The 15th Century is here. Again. It's back. Back to the future. No—forward to the past. That's it.
There is no instrumental accompaniment; the Hilliard Ensemble is a purely vocal one, and David James, John Potter, Gordon Jones and Roger Covey-Crump have evidently been experts at this game for a while—any search on a large music site should yield a dozen results or more. The gents' combined vocal prowess and inter-chemistry makes it obvious why they were sought out to record Sweet Love Sweet Hope.
Oh, this game is the chant, and the subject is not a religious one, considering when these pieces were originally composed, but a secular one dealing with the oldest of topics: love. Sweet Love Sweet Hope appears to be the title of the CD only, and thus is a close enough approximation of the content of MS. Canon. Misc.213 (that's how it's written out), which appears to have as many as five contributors, though the liner notes only mention two. Translated directly from the original French are the lyrics, all eleven CD booklet-sized pages of them (which is still probably less than any given Ayreon album). Much of the manuscript, which dates possibly as far back as the early 1400's, which makes it certifiably medieval, is perhaps more enjoyable as pure poetry; a sample lyric from "O Spirito Gentil, Tu M'ay Percosso":
Love pressed my heart so cruelly
When I first saw you, doorway to bliss.
Do not let me die, freshest rose
Since I can no longer live in this fire.
But this particular excerpt (from "Entre Vous, Gentils Amoureux") stands out:
Sing and dance and to hell with them all!
And by the way, if some of you can't sing,
Laughing is just as good.
That's the best advice I know.
Now we know how "The Safety Dance" came about! It was too good to be true. (Normally, I'd let Ivan off the hook, but MS. Canon. Misc. 213 is in French, and MWH hailed from Montreal—a-ha!) Geoff Mann once said chants would be a fine thing. Seriously, though, chants's are this Sweetness is not for the unitiated. Certainly pleasant, if easily displaced, and an interesting but not altogether surprising release for Carbon 7.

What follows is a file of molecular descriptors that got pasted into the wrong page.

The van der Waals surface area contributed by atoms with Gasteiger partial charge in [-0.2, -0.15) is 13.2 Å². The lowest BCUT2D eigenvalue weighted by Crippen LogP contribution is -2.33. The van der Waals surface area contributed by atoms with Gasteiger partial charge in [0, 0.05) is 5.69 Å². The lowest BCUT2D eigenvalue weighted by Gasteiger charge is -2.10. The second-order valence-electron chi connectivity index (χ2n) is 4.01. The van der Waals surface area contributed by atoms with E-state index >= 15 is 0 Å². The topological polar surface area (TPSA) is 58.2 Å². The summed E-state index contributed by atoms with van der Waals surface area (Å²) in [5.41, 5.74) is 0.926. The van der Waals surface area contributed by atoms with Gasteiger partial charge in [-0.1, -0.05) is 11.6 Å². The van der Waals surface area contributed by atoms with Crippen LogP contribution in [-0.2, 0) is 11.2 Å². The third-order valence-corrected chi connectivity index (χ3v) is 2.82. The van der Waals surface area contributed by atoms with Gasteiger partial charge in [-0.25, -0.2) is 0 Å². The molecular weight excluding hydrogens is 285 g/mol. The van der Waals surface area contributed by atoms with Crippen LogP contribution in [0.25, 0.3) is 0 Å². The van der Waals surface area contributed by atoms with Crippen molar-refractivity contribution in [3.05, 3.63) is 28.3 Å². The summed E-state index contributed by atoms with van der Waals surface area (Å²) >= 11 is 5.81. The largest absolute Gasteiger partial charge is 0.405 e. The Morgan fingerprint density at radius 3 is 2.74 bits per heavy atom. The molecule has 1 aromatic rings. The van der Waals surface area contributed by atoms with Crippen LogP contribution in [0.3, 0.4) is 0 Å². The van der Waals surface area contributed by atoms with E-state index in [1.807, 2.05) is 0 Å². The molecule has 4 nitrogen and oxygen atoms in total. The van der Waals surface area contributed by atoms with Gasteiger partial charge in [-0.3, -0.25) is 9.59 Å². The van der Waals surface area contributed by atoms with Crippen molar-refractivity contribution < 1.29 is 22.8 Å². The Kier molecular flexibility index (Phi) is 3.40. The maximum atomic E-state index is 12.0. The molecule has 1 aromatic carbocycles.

Guillaume DuFay (C1400-1474)
1. J'atendray Tant Qu'il Vous Playra
2. Quel Fronte Signorille In Paradiso
3. Ce Moys De May Soyons Lies Et Joyeux
4. Ie Me Complains Piteusement
5. Ma Belle Dame Souveraine
Johannes Rezon (FL C1425-35)
6. Il Est Temps Que Ie Me Retraye
7. Douce Speranche My Conforte Tous Jours
Johannes Hasprois (FL 1378-1428)
8. Ma Doulce Amour, Ie me Doy Bien Complaindre
9. Or Sus, Mon Cuer, Vers Ma Dame T'encline
Bartolomeus Brollo (FL C1430-50)
10. Nulx Ne Pourroit Ymaginer
Paullet (FL 1420-25)
11. J'aim. Qui?
Guillaume Malbecque (C1400-1465)
12. Adieu Vous Di, Mes Seigneurs Et Amis
13. Quant De La Belle Me Parti
14. Dieu Vous Doinst Bon Jour
Prepositus Brixiensis (FL 1411-1425)
15. O Spirito Gentil, Tu M'ay Percosso
16. Navré Je Suis D'un Dart Penetratif
17. Entre Vous, Gentils Amoureux
18. Belle, Veuilles Moy Retenir
19. Je Veux Chanter De Cuer Joyeux
20. Ce Jour De L'an Voudray Joye Mener
21. Par Droit Je Puis Bien Complaindre Et Gemir